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Publication numberUS3997110 A
Publication typeGrant
Application numberUS 05/571,914
Publication dateDec 14, 1976
Filing dateApr 28, 1975
Priority dateMay 27, 1974
Also published asCA997804A, CA997804A1
Publication number05571914, 571914, US 3997110 A, US 3997110A, US-A-3997110, US3997110 A, US3997110A
InventorsYves Aumont
Original AssigneeYves Aumont
Export CitationBiBTeX, EndNote, RefMan
External Links: USPTO, USPTO Assignment, Espacenet
Anti-slipping accessory for traction wheel
US 3997110 A
An accessory adapted to be wedged under a traction wheel of a vehicle to allow production of traction upon rotation of that wheel. This anti-slipping accessory is characterized by cleats laterally offset from each other transversely of the accessory to preserve the tractive efficiency even though the supporting surface has been plowed by the cleats; and also, by having a leading end allowing convenient wedging under a roadwheel and gripping of its tire. This accessory includes two converging strips of bendable material, crossbars extending transversely of these strips and simply secured thereto, cleats projecting endwise from one face of these strips and laterally offset from each other transversely of the strips, a crossbar at the leading end adapted to engage notches of the tire of the roadwheel, a crossbar at the trailing end adapted to minimize throwing of the accessory, and advantageous securement of each cleat to both the corresponding crossbar and the corresponding strip.
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I claim:
1. As an anti-slipping accessory for engaging between a powered tire wheel of a vehicle and a supporting surface, comprising a pair of converging flat bendable strips having an upper face and an underface, a plurality of rigid elongated straight parallel crossbars, each of V-shape cross-section, having an apex longitudinal edge and a pair of diverging wings, and further including a pair of parallel longitudinal flanges extending from the free edges of said wings, said crossbars secured at both ends to the respective strips, substantially equally spaced from one another along said strips, both ends of each crossbar having a slit opening at said end and extending towards the other end of the crossbars, said strip inserted within said slits, pointed cleats secured to all intersecting portions of said crossbars and strips and securing said crossbars to said strips, said cleats projecting from the underface of said strips and of said crossbars to penetrate the supporting surface, said crossbars including an outermost crossbar joining the ends of said strips which are farthest apart and an innermost crossbar, all of said crossbars, except said outermost crossbar, having their apex longitudinal edge downwardly directed, said outermost crossbar being reversed relative to the other crossbars and having its apex longitudinal edge upwardly directed, said innermost crossbar joining portions of said strips spaced from the ends of said strips which are closest apart, and a terminal crossbar, of L-shape cross-section, joining and secured to the ends of said strips which are closest apart, said terminal crossbar having a first flange disposed in the general plane of said strips and a second flange extending upwardly, the end portions of said terminal crossbar protruding laterally from said strips and curved upwardly so that the upwardly curved portions of said second flange will engage the side notches of the tread of the tire of said wheel, movement of said wheel over the central portion of said intermediate crossbars causing their apex longitudinal edges and the associated cleats to engage said supporting surface, the unevenness of said surface being allowed for by the bending of said bendable strips.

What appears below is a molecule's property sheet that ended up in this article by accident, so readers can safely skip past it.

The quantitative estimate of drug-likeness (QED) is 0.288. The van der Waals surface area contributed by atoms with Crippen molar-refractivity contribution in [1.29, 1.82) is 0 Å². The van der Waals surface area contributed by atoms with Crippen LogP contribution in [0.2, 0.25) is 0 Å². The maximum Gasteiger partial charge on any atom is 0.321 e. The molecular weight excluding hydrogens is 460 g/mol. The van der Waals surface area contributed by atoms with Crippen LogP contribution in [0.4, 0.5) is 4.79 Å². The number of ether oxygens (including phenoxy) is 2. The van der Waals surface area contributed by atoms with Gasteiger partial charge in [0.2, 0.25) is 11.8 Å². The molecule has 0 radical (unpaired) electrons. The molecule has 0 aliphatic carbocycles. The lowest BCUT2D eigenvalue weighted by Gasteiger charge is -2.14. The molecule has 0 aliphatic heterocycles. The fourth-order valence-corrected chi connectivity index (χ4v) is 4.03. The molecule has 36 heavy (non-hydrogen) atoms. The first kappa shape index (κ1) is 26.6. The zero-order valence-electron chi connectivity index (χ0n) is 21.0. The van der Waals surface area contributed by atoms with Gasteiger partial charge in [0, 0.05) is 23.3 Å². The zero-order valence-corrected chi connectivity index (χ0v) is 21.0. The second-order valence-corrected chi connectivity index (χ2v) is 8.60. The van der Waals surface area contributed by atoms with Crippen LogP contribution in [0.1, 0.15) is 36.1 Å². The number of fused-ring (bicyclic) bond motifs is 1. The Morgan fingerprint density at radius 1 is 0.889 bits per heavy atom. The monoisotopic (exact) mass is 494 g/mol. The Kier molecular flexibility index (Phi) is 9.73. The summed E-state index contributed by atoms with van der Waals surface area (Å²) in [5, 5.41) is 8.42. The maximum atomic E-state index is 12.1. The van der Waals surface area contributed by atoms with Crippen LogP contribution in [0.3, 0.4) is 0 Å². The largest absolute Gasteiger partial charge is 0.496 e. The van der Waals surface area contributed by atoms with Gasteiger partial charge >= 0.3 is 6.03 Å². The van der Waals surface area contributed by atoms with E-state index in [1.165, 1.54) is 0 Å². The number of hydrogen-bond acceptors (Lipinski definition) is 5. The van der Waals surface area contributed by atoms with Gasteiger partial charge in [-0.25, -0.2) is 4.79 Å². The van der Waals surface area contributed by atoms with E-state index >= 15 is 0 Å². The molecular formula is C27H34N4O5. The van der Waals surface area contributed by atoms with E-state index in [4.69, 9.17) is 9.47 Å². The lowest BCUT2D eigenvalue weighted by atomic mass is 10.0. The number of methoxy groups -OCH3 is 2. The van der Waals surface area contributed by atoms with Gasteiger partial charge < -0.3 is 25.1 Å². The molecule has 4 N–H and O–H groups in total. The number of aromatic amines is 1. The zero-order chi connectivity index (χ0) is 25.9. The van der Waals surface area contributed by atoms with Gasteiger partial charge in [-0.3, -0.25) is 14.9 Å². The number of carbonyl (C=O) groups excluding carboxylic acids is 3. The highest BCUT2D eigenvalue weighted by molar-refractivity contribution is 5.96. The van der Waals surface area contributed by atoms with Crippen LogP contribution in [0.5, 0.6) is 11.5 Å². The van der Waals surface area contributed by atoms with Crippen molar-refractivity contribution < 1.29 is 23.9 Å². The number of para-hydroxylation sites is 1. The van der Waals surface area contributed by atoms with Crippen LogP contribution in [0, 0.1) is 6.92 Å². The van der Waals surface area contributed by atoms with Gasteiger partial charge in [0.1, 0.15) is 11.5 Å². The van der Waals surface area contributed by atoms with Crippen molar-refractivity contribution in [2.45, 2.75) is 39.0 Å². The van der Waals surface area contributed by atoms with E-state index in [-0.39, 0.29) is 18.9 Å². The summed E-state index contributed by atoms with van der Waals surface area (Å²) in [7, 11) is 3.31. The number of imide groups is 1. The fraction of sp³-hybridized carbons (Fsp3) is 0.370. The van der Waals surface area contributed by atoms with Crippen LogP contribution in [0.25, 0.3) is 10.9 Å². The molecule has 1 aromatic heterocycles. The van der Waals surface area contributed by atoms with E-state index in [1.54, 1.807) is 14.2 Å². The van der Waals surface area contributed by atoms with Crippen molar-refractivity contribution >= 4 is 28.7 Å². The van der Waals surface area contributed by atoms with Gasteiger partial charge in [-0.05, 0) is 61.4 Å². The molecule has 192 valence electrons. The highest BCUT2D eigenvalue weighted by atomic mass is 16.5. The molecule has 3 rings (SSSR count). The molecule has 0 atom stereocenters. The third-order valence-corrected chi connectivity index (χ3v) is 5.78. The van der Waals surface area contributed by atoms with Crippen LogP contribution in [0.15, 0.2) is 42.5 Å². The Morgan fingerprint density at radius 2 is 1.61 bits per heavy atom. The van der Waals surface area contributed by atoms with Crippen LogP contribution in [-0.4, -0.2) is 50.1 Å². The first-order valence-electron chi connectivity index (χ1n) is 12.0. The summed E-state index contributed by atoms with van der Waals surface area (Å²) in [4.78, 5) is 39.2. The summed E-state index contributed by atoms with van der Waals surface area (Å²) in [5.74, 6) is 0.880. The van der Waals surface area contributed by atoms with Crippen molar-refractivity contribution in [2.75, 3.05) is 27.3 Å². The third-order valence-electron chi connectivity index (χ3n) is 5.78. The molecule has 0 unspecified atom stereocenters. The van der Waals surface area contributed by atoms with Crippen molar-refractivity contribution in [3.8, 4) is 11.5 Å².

This invention relates to an accessory to prevent slipping of a traction wheel of a vehicle, such as on ice, in the snow, in a hole or the like, and more particularly, this invention relates to an accessory of the type adapted to be wedged under a traction wheel to produce traction upon rotation of the latter.